There is a firmness to the ride of the Kia that is most noticeable when it’s just the driver alone in the car. With a couple of passengers or boot filled with kit and caboodle, it recedes so the car deals with lump-strewn roads as well as a Skoda Octavia Estate or Volkswagen Golf Estate, but not as smoothly as a Ford Focus or Peugeot 308 SW.


Even so, you’ll find the Ceed is a very cushy car to drive on long trips, and it can also up its game to be more fun than you would reckon when the roads turn twisty and turny. Quick, responsive steering plays a major role in this, even if it’s not as full of feedback as a Focus’, but it’s more than fine for most drivers and this isn’t a hot hatch, after all.


Through the bends, the Ceed Sportswagon has plenty of grip and poise, so it’s sure-footed and keeps plenty in reserve at usual road speeds in case you need to make an emergency avoiding manoeuvre.

Kia now offers a single engine in the Ceed Sportswagon, which is a 1.5-litre turbo petrol. It comes with 160PS delivered at 5500rpm, but it delivers strongly from little more than tick over as peak pulling power of 253Nm comes in at 1500rpm and stays there to 3500rpm. In other words, this is exactly the rev band where the engine spends almost its entire working life.


The result of this is the 1.5-litre engine feels more like the 2.0-litre units found in some larger estate cars and it doesn’t feel strained when asked to work harder. Getting up to speed on the motorway or when pulling on to a busy roundabout is not a problem for the Kia.


Our only criticism is the engine can take a split second longer than feels ideal to wake up from idling. Just as you put your foot down to pull away, it can seem like nothing is happening for half a heartbeat and then it gets going. It’s something you become used to, but it can be disconcerting the first few times.


This tendency of the engine to take a moment before entering the fray is more obvious with the seven-speed automatic gearbox. Otherwise, this is a smooth and easy to live with transmission that takes the strain out of regular driving duties.


Even so, we’d still opt for the six-speed manual gearbox unless you need an auto for your driving. The manual has a light, precise action when you change gear and it’s well suited to the 1.5-litre engine.


It’s a pity Kia no longer offers the 1.6 turbodiesel engine in 116- and 136PS power outputs as it was well matched to the Sportswagon and delivered willing performance coupled to good economy.

There is slightly more noise inside the Kia Ceed Sportswagon than in the hatch model or Proceed fastback version. That’s to be expected and you’ll only really be aware of this when driving with the rear seats folded down and the load bay is at its most open.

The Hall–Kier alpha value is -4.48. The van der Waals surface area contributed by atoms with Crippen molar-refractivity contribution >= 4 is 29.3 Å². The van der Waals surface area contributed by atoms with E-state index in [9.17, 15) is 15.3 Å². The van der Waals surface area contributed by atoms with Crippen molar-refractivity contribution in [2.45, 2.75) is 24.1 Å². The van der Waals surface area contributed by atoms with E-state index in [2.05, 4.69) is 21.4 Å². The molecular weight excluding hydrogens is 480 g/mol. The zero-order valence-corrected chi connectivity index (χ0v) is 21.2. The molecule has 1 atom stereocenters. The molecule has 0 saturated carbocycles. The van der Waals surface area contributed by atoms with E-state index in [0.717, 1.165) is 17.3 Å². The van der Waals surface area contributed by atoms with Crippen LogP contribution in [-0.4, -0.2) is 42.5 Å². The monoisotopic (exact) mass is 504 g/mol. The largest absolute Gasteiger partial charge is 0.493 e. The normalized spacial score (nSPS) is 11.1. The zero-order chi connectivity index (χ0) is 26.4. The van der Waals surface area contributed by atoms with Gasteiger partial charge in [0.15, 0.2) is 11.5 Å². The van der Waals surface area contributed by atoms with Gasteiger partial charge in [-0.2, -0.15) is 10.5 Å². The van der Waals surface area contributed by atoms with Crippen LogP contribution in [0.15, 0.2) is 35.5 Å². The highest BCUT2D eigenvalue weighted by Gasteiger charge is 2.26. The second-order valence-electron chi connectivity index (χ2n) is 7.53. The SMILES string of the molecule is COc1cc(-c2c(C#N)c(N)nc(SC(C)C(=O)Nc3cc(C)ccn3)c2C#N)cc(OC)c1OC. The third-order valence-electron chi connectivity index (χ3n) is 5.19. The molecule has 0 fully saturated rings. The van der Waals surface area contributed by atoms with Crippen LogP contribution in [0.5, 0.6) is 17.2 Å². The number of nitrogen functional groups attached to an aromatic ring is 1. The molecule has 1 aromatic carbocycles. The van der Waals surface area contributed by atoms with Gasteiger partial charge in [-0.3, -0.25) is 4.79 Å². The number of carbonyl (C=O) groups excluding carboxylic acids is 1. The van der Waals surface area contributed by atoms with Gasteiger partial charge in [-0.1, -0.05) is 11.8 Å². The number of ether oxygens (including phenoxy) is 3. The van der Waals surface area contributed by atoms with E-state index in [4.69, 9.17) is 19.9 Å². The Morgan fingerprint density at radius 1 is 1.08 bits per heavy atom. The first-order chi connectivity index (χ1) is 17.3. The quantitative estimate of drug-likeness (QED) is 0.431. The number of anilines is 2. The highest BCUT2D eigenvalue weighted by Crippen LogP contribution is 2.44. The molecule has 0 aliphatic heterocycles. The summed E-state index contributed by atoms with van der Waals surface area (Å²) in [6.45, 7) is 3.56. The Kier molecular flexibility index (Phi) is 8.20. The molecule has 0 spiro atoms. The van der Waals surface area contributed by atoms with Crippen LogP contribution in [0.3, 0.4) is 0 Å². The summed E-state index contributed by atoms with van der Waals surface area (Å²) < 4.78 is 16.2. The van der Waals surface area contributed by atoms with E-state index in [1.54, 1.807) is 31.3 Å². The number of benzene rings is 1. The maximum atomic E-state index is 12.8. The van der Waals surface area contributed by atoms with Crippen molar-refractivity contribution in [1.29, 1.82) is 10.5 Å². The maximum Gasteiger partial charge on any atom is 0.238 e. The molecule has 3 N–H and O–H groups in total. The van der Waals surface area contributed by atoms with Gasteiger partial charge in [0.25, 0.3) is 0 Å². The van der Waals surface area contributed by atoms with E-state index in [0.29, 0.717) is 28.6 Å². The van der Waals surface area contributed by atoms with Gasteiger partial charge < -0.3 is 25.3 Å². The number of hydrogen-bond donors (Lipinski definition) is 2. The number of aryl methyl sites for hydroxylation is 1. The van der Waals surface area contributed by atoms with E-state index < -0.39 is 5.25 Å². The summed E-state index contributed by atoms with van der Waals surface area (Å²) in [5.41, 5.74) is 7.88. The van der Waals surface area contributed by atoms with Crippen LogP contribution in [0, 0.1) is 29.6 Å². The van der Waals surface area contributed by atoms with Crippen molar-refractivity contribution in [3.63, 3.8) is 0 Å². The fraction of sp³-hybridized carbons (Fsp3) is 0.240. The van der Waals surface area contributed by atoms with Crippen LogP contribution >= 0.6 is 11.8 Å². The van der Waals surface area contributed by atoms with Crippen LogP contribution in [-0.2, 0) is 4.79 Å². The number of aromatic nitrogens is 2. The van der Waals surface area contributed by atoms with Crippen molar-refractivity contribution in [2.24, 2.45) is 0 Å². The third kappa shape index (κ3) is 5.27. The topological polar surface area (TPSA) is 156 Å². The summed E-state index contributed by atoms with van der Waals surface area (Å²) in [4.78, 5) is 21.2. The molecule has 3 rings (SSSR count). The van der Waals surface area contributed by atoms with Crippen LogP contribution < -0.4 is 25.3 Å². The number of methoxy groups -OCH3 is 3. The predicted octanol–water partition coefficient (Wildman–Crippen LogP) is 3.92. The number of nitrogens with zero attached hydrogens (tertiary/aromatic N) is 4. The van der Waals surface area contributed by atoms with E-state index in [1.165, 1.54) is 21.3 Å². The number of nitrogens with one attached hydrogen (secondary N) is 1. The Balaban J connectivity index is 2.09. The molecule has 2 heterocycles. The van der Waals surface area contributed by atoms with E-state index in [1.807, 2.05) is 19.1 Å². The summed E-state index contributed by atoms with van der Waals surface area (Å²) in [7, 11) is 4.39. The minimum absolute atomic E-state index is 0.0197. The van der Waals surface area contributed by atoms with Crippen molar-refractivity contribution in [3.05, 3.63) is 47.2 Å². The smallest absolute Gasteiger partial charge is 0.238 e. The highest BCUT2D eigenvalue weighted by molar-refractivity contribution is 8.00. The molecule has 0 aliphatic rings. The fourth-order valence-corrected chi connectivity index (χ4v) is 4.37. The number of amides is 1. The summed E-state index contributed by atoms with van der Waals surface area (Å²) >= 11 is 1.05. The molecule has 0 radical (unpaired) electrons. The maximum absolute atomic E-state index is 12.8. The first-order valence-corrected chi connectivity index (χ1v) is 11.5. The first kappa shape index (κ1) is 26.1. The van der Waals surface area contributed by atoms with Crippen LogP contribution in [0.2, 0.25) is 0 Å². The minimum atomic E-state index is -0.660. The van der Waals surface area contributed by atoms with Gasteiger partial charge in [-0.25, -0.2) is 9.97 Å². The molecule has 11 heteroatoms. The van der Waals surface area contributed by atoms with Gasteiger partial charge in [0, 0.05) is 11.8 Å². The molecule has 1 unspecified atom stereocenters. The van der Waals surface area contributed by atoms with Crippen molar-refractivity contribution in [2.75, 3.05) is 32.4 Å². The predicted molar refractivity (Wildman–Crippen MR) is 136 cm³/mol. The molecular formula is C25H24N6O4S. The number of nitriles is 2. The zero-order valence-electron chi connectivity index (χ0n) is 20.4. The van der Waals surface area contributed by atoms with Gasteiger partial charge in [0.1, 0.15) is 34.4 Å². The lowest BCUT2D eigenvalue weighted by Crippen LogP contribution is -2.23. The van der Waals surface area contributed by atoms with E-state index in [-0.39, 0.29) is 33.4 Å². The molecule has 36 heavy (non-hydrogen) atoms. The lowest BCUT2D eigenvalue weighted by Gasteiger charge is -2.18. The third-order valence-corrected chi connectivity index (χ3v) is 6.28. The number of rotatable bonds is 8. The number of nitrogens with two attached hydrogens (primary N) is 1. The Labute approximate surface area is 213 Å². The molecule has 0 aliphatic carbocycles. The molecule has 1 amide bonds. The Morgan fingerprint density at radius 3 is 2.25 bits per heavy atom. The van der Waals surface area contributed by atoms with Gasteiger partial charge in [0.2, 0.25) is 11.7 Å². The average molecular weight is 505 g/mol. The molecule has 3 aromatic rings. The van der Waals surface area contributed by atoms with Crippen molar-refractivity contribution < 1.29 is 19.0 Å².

This noise is mostly generated through the tyres as the pass along the road surface, so the decibels are dependent on speed to a larger degree, though rougher roads make it more obvious, too.


The 1.5-litre petrol engine is a great companion on any trip as it keeps noise to a very low level. Work it hard and it still remains smooth and refined, so you can cover big distances without the added wear of excessive noise from under the bonnet.


There’s also little in the way of wind noise to be heard inside the Ceed Sportswagon, so it is as good as any in its class for hush in the cabin.


Every Kia Ceed Sportswagon comes with three rear seatbelts, Isofix child seat mounts on the two outer seats, and six airbags.


The Ceed scored a mildly disappointing four-star rating from Euro NCAP, though this was upped to five stars when it was tested with the optional safety pack included.


The Kia Ceed Sportswagon also has high beam assist, lane follow and lane keep assistance, driver fatigue alert, and automatic emergency braking.


The 3 trim includes blind spot warning, rear cross traffic alert, speed limit warning, and Normal and Sport driving modes. Only the GT-Line S model has smart cruise control with stop and go ability, and the Smart Park Assist System to guide the car into parking spots.

MPG and fuel costs: What does a Kia Ceed Sportswagon cost to run?

"The entry-level 2 trim of the Kia Ceed Sportswagon delivers combined average fuel economy of 48.7mpg when coupled with the six-speed manual gearbox that is standard with this version. That’s reasonable, but a Suzuki Swace easily exceeds this with its petrol-hybrid power set-up."

Kia Ceed Sportswagon Review 2024: front static